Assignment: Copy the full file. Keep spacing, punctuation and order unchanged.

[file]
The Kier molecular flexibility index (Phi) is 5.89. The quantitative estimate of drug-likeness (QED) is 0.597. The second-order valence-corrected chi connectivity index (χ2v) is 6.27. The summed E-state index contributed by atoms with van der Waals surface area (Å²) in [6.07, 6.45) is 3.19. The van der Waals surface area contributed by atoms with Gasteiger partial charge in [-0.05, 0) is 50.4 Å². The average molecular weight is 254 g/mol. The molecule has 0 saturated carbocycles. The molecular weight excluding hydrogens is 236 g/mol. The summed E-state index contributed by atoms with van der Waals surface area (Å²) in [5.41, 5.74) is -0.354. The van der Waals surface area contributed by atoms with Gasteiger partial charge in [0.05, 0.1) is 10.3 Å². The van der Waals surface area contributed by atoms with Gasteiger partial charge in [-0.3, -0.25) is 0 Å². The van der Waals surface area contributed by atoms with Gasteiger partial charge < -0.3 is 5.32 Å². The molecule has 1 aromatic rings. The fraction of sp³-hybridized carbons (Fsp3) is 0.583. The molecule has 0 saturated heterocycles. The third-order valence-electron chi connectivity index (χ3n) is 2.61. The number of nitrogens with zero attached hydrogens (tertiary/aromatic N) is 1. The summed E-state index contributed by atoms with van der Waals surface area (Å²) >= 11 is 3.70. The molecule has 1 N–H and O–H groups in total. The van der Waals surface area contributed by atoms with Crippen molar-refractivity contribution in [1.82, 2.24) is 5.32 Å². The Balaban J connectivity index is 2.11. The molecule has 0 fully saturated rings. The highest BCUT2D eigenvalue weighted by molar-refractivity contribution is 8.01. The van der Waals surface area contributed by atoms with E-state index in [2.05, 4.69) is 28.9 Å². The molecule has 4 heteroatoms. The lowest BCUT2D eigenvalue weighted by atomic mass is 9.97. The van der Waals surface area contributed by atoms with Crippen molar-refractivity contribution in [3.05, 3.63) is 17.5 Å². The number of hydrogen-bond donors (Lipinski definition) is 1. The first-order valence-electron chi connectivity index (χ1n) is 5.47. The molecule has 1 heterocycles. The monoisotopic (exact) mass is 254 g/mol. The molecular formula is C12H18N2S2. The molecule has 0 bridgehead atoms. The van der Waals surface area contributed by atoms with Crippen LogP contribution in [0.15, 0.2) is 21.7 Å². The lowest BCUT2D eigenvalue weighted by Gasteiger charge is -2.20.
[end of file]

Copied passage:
The Kier molecular flexibility index (Phi) is 5.89. The quantitative estimate of drug-likeness (QED) is 0.597. The second-order valence-corrected chi connectivity index (χ2v) is 6.27. The summed E-state index contributed by atoms with van der Waals surface area (Å²) in [6.07, 6.45) is 3.19. The van der Waals surface area contributed by atoms with Gasteiger partial charge in [-0.05, 0) is 50.4 Å². The average molecular weight is 254 g/mol. The molecule has 0 saturated carbocycles. The molecular weight excluding hydrogens is 236 g/mol. The summed E-state index contributed by atoms with van der Waals surface area (Å²) in [5.41, 5.74) is -0.354. The van der Waals surface area contributed by atoms with Gasteiger partial charge in [0.05, 0.1) is 10.3 Å². The van der Waals surface area contributed by atoms with Gasteiger partial charge in [-0.3, -0.25) is 0 Å². The van der Waals surface area contributed by atoms with Gasteiger partial charge < -0.3 is 5.32 Å². The molecule has 1 aromatic rings. The fraction of sp³-hybridized carbons (Fsp3) is 0.583. The molecule has 0 saturated heterocycles. The third-order valence-electron chi connectivity index (χ3n) is 2.61. The number of nitrogens with zero attached hydrogens (tertiary/aromatic N) is 1. The summed E-state index contributed by atoms with van der Waals surface area (Å²) >= 11 is 3.70. The molecule has 1 N–H and O–H groups in total. The van der Waals surface area contributed by atoms with Crippen molar-refractivity contribution in [1.82, 2.24) is 5.32 Å². The Balaban J connectivity index is 2.11. The molecule has 0 fully saturated rings. The highest BCUT2D eigenvalue weighted by molar-refractivity contribution is 8.01. The van der Waals surface area contributed by atoms with E-state index in [2.05, 4.69) is 28.9 Å². The molecule has 4 heteroatoms. The lowest BCUT2D eigenvalue weighted by atomic mass is 9.97. The van der Waals surface area contributed by atoms with Crippen molar-refractivity contribution in [3.05, 3.63) is 17.5 Å². The number of hydrogen-bond donors (Lipinski definition) is 1. The first-order valence-electron chi connectivity index (χ1n) is 5.47. The molecule has 1 heterocycles. The monoisotopic (exact) mass is 254 g/mol. The molecular formula is C12H18N2S2. The molecule has 0 bridgehead atoms. The van der Waals surface area contributed by atoms with Crippen LogP contribution in [0.15, 0.2) is 21.7 Å². The lowest BCUT2D eigenvalue weighted by Gasteiger charge is -2.20.